Season two sees a beautiful formation of a father-daughter relationship between Hopper and eleven, with the former growing overprotective, afraid of losing her. He officially adopts her and dances with her. His flaws make him human – his jealousy and possessiveness towards Joyce express his love. His hard exterior is incapable of showing romance, but he cares and feels deeply for those he loves. He is poignant, and Harbour, who has recovered from alcoholism, brings unimaginable depth to this layered character.

Harbour told Esquire about his thirties, when everything was going downhill. He was boozing like there was no tomorrow and had indulged in things he was not proud of. However, he checked into rehab voluntarily with supportive parents and walked out as a clean man. In the show, Hopper is dependent on substances to drown his sorrow. However, the series has always focused on the character’s redemptive arc. He redeems himself as a man who finally finds a purpose to live in the first season. The second season sees him prevail as a good adoptive father to Eleven, thus redeeming his flaws, and the third season will focus on yet another redemptive arc for him. Currently, Hopper, previously presumed to be dead, is in Russia and must find a way to return to his loved ones and protect them from imminent danger. 

Harbour has always expressed his love for his character, which has kept him grounded and allowed him to fly high. Following his role as Jim Hopper, he starred as the lead in the 2019 remake of Hellboy. Although the film flopped, Harbour gave a noteworthy performance. Recently, he was seen alongside Natasha Romanoff and Florence Pugh in Black Widow. He will soon be seen returning to Stranger Things for its upcoming season. 

The actor loves the show for the cast members as well. He has often shared behind-the-scenes images on Instagram, expressing how much affection he has for the younger castmates. In particular, Harbour feels very “protective” and “fatherly” about Millie Bobby Brown, as he mentioned previously. He portrays the role of her adoptive father, who is quite possessive of her. In real life, too, Harbour fears for Brown, who debuted at a very young age and has been exposed to the darker sides of fame ever since. He said, “I have a real, like, worry. I worry about her and the fame and all that she has to struggle with. And I’ve just always felt this kind of deep fatherly affection for her.”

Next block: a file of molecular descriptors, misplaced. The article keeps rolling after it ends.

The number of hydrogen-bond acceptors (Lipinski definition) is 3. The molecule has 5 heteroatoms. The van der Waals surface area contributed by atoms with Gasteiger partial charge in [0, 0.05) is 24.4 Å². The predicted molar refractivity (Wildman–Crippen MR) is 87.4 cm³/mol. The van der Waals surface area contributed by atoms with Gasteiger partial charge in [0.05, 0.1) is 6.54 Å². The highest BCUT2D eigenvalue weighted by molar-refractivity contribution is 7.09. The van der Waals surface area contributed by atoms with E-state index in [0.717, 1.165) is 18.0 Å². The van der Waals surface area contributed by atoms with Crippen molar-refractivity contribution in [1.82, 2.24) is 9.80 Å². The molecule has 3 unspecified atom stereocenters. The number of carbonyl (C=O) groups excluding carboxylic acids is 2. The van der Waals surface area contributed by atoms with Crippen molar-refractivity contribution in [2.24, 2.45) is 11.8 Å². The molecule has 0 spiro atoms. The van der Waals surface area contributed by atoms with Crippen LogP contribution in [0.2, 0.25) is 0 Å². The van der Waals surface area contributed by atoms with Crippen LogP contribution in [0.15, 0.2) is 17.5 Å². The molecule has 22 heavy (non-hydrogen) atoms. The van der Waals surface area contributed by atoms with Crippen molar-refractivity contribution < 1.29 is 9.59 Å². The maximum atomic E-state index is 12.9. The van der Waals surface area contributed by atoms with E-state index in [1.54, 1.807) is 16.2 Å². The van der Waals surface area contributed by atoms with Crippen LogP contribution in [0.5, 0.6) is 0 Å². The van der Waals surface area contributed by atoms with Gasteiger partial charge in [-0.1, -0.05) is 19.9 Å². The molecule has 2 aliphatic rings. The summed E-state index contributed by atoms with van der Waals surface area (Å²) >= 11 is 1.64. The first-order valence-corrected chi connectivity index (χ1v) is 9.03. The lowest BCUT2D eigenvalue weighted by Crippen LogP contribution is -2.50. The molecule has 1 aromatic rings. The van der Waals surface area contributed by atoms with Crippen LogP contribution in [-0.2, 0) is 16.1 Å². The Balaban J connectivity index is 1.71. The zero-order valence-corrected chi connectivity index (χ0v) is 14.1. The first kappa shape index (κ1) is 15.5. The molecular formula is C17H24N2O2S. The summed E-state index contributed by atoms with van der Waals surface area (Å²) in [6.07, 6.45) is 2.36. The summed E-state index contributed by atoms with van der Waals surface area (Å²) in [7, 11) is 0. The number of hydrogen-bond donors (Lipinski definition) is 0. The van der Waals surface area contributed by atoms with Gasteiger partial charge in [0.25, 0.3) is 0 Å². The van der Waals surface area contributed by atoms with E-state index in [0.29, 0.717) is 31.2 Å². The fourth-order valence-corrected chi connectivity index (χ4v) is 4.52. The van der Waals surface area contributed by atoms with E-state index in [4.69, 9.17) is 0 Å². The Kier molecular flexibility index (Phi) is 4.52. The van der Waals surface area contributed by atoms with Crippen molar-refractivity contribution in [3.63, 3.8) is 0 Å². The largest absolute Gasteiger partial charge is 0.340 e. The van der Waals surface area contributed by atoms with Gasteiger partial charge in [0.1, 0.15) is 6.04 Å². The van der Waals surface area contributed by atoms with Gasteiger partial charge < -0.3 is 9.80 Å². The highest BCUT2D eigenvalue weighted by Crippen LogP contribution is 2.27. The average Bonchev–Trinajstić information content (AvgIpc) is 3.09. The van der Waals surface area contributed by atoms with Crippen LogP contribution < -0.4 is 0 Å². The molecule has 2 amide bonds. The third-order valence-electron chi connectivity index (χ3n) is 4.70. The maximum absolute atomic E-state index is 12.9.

In truth, Harbour is a generally empathetic and caring man. He is a brilliant actor who manages to portray a flawed character with utmost dedication and vulnerability, making Hopper our favourite character on Stranger Things. To sum up what a man Harbour is, let us take a minute to appreciate the closing line of his minute-and-a-half-long SAG speech for the show winning in the Outstanding Performance by an Ensemble in a Drama Series category: “At a loss amidst the hypocrisy and the casual violence of individuals and certain institutions, we will as per Chief Jim Hopper punch some people in the face when they seek to destroy the least and the disenfranchised and the marginalized. And we will do it all with soul, with heart, and with joy.”

He received a standing ovation, by the way. “What a man, is he a man?”